Although the FBI later adopted the Remington 81 in .35 Remington, the Winchester Model 1907 became the police patrol rifle-of-choice for most county, and especially state, police officers. The .351 WSL had the ideal combination of stopping power, car body penetration and controllable recoil for rapid follow-up shots.
The .351 Winchester was such a popular and widely used patrol rifle that it would have been rare for the police in any of the 50 states not to have used one at some point in the period between the 1930s and the 1960s during its heyday. Some police departments still used them and had them in their arsenals until the mid-1980s.
It was also used in the federal prison system and state prisons throughout the nation. It had ample power for police and guard duty without the disadvantage of extreme range and heavy recoil found in some of the more-powerful rifle calibers. In these prison roles, the .351 Winchester remained the rifle-of-choice until it was replaced in the 1980s by the Ruger Mini 14.
Delayed Blowback Action
The Model 1907 uses a delayed blowback action—meaning that it fires from an unlocked breech. The blowback bolt is connected to a 2.5-pound breechblock that cycles back and forth under the rifle’s hollow forearm. The combination of a strong boltspring and the weight of the bolt and breechblock slows the bullet’s recoil impulse enough that a locked breech is not necessary. That means no gas tubes, no pistons, and no rotating bolts or locking lugs.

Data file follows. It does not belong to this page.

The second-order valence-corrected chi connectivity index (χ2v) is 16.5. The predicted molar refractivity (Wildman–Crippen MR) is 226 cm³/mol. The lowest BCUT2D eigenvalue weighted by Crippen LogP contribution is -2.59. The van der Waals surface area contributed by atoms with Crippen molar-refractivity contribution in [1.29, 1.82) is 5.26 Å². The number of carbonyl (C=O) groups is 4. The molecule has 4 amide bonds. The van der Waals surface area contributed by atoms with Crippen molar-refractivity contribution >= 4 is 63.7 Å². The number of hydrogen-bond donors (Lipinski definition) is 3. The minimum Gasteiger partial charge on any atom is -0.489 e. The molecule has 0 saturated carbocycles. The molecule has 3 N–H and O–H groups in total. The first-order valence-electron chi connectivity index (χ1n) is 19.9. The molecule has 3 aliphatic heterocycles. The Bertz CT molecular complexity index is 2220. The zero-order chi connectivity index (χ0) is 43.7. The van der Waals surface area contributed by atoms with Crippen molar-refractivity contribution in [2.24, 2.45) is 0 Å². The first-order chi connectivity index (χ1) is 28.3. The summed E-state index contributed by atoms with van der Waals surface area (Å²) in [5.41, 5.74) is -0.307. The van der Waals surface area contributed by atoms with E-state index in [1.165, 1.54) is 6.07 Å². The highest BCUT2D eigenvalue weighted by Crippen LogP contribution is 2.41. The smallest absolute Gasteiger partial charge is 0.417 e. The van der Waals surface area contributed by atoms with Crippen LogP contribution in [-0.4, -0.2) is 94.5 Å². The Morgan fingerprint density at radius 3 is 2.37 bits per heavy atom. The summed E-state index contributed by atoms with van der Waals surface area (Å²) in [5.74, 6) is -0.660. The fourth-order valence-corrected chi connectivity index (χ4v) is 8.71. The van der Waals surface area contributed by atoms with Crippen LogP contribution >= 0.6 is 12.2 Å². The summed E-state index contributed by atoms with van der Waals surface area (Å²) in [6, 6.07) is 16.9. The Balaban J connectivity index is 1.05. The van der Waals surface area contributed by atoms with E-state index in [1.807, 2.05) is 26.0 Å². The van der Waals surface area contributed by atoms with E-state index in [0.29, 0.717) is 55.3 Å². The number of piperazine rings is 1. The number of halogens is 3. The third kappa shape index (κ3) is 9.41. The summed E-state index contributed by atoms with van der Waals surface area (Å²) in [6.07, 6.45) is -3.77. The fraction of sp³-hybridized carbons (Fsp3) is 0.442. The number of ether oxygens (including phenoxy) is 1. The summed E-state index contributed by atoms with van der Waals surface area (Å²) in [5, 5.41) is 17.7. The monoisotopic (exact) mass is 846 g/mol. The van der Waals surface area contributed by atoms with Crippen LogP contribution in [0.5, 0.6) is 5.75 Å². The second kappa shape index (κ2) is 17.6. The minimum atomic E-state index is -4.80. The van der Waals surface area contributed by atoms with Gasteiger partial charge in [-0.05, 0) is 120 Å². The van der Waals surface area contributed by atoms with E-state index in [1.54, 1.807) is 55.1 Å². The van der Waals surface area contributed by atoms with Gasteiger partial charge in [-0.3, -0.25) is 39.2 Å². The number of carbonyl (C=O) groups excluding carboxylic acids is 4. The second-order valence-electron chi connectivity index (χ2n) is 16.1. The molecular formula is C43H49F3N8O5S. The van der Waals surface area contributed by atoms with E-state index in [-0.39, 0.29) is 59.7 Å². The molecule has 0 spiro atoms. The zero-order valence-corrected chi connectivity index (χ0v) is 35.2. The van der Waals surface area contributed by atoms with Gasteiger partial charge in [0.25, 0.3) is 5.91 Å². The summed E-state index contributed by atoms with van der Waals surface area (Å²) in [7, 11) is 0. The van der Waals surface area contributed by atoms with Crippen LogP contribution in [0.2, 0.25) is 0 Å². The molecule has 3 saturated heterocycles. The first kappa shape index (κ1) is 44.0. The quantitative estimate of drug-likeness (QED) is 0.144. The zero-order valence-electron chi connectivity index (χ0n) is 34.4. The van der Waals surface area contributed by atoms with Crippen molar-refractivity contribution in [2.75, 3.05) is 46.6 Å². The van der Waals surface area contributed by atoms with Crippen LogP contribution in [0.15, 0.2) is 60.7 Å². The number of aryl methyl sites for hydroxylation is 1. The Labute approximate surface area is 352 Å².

The breech remains completely closed by the force of the boltspring and inertia of the breechblock until the bullet exits the barrel. Then, the recoil of a fired round forces the bolt back far enough to eject the empty case, strip a loaded round from the magazine and chamber it.
The semi-auto Model 1907 produces less disruption to the sight picture and involves zero hand movement for repeated shots.
The Model 1907 is fed from a detachable box magazine. The hunting and police versions used five- and 10-round magazines, while the military version used 15- and 20-round magazines.
The Model 1907 had familiar ergonomics for weapons of the time. For either a right- or left-handed shooter, the support hand simply pulled back on the cocking lever to chamber a round. This is the same motion of their support hand to pump a slide-action shotgun.
Pre- and Post-War Models